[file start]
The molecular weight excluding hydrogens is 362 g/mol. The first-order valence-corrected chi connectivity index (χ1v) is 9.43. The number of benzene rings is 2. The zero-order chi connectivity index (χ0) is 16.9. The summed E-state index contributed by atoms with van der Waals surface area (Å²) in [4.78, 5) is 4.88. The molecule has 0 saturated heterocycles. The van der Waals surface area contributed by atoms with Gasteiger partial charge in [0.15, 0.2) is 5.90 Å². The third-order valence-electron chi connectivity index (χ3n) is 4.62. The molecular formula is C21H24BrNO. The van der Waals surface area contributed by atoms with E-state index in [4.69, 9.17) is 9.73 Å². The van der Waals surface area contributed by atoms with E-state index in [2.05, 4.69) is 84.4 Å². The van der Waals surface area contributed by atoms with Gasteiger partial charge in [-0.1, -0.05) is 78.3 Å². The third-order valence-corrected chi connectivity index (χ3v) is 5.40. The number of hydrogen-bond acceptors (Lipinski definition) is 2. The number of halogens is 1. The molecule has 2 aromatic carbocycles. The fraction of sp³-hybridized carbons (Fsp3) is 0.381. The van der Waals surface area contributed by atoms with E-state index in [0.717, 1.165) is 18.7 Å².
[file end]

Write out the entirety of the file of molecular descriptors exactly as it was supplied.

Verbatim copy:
The molecular weight excluding hydrogens is 362 g/mol. The first-order valence-corrected chi connectivity index (χ1v) is 9.43. The number of benzene rings is 2. The zero-order chi connectivity index (χ0) is 16.9. The summed E-state index contributed by atoms with van der Waals surface area (Å²) in [4.78, 5) is 4.88. The molecule has 0 saturated heterocycles. The van der Waals surface area contributed by atoms with Gasteiger partial charge in [0.15, 0.2) is 5.90 Å². The third-order valence-electron chi connectivity index (χ3n) is 4.62. The molecular formula is C21H24BrNO. The van der Waals surface area contributed by atoms with E-state index in [4.69, 9.17) is 9.73 Å². The van der Waals surface area contributed by atoms with E-state index in [2.05, 4.69) is 84.4 Å². The van der Waals surface area contributed by atoms with Gasteiger partial charge in [-0.1, -0.05) is 78.3 Å². The third-order valence-corrected chi connectivity index (χ3v) is 5.40. The number of hydrogen-bond acceptors (Lipinski definition) is 2. The number of halogens is 1. The molecule has 2 aromatic carbocycles. The fraction of sp³-hybridized carbons (Fsp3) is 0.381. The van der Waals surface area contributed by atoms with E-state index in [0.717, 1.165) is 18.7 Å².